By WECT Staff | January 20, 2020 at 4:26 PM EST – Updated January 21 at 11:47 PM
WILMINGTON, N.C. (WECT) – New Hanover Regional Medical Center announced that in the second year of its program to reduce opioid prescriptions, the number of pills prescribed to patients is down 27 percent compared to where they started in 2017.
In a news release issued Monday, hospital officials said the new guidelines kept approximately 1.1 million opioid pills from being distributed to the community since the new prescribing practices went into effect, which equals a 26.93 percent drop compared to the 4.2 million pills that were prescribed in 2017.
“We haven’t solved the opioid problem in our community, but after two years we continue to see positive results,” said Dr. Kevin Cannon, Chair of NHRMC Opioid Task Force. “We are grateful to the physicians, pharmacists and nurses who have helped support this important effort, and to the patients for seeing the value in our approach.”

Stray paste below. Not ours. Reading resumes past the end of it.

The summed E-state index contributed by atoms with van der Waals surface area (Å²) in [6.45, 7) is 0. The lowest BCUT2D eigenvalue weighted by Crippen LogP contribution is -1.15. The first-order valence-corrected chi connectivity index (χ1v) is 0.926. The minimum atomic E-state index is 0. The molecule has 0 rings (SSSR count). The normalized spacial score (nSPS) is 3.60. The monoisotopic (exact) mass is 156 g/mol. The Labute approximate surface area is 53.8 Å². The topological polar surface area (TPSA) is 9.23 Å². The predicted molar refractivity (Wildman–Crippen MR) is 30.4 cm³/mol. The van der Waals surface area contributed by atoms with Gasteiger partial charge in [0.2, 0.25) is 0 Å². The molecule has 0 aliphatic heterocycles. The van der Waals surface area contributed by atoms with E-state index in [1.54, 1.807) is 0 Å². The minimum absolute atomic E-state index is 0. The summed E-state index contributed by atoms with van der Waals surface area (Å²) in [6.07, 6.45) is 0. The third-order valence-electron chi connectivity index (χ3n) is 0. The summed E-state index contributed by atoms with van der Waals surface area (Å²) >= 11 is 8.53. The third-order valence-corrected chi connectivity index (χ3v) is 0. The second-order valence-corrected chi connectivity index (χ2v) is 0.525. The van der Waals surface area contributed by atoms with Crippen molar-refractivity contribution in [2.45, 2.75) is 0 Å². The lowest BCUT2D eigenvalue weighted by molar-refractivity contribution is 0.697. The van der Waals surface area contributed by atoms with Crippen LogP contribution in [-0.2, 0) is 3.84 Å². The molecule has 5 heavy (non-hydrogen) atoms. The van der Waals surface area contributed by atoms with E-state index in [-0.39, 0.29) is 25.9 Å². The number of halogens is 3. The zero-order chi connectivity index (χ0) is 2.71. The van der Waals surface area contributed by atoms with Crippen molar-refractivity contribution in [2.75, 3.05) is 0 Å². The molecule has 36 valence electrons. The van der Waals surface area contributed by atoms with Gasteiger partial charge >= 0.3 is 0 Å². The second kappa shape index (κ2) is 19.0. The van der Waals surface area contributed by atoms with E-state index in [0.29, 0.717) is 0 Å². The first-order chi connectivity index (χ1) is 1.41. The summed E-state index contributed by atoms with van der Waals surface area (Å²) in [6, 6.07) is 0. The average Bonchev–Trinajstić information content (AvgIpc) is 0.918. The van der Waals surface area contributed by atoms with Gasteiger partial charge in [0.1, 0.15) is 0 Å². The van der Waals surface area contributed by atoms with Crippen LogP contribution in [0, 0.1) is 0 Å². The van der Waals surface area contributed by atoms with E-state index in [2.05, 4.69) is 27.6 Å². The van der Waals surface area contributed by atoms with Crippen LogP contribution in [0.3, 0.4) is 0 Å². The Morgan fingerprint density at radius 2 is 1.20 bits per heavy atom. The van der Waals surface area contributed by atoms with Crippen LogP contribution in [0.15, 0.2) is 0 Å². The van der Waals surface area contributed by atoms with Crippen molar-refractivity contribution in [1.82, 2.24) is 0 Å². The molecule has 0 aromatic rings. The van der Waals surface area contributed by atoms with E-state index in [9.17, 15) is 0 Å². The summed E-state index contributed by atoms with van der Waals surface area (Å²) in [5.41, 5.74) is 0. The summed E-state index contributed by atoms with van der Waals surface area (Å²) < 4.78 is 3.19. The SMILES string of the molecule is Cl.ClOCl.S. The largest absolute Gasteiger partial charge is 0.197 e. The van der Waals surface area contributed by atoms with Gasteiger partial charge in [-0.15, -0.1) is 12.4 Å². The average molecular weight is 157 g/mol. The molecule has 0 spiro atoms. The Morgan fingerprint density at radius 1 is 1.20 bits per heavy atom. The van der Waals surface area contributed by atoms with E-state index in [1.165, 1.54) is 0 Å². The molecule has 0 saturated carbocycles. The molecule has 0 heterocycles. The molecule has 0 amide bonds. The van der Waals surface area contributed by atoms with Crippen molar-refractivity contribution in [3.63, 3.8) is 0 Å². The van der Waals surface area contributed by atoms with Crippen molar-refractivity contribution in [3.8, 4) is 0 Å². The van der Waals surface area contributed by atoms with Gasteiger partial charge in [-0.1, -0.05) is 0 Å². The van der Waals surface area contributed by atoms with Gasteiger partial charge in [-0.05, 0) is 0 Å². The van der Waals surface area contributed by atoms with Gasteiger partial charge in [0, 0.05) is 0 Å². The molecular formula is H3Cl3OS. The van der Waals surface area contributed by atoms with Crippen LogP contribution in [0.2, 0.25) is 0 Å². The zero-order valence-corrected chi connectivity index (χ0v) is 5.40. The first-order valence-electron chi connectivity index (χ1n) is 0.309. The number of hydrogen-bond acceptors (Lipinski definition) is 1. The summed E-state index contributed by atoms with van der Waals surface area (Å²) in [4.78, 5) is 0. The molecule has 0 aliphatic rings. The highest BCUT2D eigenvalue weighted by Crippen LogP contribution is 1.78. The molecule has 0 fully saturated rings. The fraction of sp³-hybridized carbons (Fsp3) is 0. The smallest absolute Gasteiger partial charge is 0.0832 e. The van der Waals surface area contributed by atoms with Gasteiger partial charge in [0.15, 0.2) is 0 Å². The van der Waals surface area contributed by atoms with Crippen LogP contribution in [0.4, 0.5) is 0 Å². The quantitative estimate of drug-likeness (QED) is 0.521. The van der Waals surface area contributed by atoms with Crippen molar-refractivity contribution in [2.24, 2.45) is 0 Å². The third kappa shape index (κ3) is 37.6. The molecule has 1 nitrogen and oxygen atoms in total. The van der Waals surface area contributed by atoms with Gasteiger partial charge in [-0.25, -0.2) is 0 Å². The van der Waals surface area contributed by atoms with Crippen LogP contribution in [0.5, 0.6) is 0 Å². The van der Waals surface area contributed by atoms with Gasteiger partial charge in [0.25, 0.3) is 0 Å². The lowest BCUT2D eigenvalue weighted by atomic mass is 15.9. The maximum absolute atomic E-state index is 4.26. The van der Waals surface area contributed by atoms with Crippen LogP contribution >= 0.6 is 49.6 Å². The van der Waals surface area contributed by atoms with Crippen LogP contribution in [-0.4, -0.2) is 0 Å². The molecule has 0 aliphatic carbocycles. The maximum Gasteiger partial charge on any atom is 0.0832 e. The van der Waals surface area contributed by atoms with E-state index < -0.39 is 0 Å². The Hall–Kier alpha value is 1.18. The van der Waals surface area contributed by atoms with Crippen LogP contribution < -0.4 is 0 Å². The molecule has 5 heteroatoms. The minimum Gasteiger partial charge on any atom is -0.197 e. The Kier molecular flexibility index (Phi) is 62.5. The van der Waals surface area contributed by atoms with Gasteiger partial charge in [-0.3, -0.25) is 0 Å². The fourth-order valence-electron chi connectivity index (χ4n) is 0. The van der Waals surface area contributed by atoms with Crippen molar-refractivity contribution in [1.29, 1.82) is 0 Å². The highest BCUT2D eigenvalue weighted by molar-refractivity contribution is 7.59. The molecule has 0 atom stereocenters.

Officials say the number of patients prescribed opioid alternatives has increased by more than 700 percent, reflecting the intentional shift to treating pain differently.
Prescriptions for Naloxone, a drug that can reverse the effects of an opioid overdose, continue to increase and were up 783 percent in the same two-year time frame.
For those looking to properly dispose of unused medications, NHMRC has set up permanent medication drop boxes at the NHRMC Outpatient Pharmacy, ED-North, and Pender Memorial Hospital as part of community-wide opioid-reduction efforts.
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